Logo consisting of two overlaid stylized paper planes, one blue and one yellow, on a white background.

NFPA 70E: Creating a Safe Working Space for Your Team (Part 2)

Icon of a person pointing to a sign with a lightning bolt and the word "WARNING" below, indicating electrical hazard.

July 25th

12:00pm

to

4:00pm

Small Giants

This class is a two-part series taught by Mike Ornoski and Mark Ode.

Part 1 – Tuesday, July 23, 12-4pm

Part 2 – Thursday, July 25, 12-4pm

Lunch is provided on both days.

Included with this class is the 2024 Edition NFPA 70E Manual.

Summary

NFPA 70E® Standard for Electrical Safety in the Workplace workshop utilizes interactive participation through open questions to learn and understand electrical educational standards and processes of electrical safety within construction developments. The class will set the requirements to maintain worker safety and teach foundation principles.

Key Objectives

1) Understanding NFPA 70E® Standard for Electrical Safety in the Workplace

2) The purpose of this standard is to provide a practical safe working area for employees relative to the hazards arising from the use of electricity.

History

Understanding NFPA 70E® Standard for Electrical Safety in the Workplace The Standards Council of the National Fire Protection Association announced on January 7, 1976, the formal appointment of a new electrical standards development committee. Entitled the Committee on Electrical Safety Requirements for Employee Workplaces, NFPA 70E® Standard for Electrical Safety in the Workplace, this new committee reported to the Association through the Technical Correlating Committee on National Electrical Code®. This committee was formed to assist OSHA in preparing electrical safety standards that would serve OSHA’s needs and that could be expeditiously promulgated through the provisions of Section 6(b) of the Occupational Safety and Health Act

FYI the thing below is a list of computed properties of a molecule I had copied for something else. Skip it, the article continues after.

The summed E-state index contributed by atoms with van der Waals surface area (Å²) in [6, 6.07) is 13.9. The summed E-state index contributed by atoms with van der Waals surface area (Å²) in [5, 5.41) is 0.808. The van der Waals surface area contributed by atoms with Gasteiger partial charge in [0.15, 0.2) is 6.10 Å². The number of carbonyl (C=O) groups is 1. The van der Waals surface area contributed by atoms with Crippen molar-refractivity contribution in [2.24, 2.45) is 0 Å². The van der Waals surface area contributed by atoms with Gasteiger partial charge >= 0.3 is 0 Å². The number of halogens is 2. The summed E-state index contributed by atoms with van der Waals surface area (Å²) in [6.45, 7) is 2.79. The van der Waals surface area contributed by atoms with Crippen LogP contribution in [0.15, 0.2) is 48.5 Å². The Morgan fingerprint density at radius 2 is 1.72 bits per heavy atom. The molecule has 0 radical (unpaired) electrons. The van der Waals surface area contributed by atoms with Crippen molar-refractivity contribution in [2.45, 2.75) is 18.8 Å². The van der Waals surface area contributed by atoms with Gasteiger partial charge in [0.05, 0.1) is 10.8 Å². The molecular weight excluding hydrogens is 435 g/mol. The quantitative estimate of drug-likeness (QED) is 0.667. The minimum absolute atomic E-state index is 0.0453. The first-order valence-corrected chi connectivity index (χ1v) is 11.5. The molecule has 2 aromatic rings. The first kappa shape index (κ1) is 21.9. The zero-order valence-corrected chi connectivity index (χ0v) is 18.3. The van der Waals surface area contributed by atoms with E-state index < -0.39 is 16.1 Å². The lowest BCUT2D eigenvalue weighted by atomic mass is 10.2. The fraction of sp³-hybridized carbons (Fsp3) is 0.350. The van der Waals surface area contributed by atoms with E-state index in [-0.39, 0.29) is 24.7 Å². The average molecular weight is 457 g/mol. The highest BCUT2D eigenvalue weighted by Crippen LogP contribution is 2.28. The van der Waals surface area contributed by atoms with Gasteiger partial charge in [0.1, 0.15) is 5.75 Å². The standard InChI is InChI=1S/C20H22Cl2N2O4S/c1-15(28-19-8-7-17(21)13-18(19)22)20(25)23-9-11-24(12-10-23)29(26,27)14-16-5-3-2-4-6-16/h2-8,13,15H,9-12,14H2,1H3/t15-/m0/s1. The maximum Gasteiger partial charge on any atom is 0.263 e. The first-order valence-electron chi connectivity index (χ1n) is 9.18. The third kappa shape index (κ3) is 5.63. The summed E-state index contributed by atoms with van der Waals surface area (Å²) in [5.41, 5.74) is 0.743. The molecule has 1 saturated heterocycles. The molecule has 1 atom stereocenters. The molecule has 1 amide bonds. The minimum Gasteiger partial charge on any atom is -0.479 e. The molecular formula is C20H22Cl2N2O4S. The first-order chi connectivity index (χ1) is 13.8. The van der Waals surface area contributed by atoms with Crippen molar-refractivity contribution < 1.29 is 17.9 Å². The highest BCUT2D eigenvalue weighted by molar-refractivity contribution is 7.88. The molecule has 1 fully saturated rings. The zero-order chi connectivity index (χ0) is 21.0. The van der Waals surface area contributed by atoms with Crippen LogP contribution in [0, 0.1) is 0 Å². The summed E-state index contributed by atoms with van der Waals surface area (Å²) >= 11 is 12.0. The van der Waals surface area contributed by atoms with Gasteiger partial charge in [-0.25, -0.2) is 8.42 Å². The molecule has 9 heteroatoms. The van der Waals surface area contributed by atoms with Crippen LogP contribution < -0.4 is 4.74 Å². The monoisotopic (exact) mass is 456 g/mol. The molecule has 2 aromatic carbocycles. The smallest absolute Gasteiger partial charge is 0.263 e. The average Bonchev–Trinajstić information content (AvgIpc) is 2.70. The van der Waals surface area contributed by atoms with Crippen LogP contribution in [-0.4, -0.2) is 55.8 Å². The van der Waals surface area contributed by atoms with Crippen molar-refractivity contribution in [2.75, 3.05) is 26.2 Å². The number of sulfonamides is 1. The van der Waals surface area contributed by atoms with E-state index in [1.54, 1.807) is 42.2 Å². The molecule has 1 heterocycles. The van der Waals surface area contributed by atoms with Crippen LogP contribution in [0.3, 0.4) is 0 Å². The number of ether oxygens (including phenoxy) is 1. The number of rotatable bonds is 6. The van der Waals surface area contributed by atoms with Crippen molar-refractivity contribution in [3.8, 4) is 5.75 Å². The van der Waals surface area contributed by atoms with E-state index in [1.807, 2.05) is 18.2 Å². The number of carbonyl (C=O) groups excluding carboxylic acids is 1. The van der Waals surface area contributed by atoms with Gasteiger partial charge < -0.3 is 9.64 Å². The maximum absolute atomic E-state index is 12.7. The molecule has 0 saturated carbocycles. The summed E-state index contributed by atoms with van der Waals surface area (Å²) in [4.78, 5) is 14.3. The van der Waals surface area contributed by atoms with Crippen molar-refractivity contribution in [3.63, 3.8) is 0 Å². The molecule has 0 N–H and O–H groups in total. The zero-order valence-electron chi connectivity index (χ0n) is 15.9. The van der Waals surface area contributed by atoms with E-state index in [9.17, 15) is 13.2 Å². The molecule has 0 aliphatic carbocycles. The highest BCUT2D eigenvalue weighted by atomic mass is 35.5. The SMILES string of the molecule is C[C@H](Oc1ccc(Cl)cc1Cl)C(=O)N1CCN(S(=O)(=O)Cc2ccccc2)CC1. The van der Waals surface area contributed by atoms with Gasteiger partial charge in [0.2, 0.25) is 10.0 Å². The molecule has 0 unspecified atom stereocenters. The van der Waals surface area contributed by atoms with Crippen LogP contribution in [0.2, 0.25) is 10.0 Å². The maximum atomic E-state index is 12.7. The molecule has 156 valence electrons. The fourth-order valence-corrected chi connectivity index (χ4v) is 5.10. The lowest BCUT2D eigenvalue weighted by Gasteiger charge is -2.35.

Who Should Attend

  • Electrical contractors, electrical foreman, lead electricians, electricians
  • Engineers
  • Developers, General contractors, project superintendents,
  • Anyone whom is exposed to energized electrical systems, such as owners, construction trades whom work around electrical systems.

Takeaways

  • Clear understanding of electrical safety within construction actives.
  • OSHA requirements for electrical safety as related to protecting those whom are in close proximity of energized electrical systems.

We look forward to seeing you in the classroom

Crafting Excellence, One Course at a Time

Scroll to Top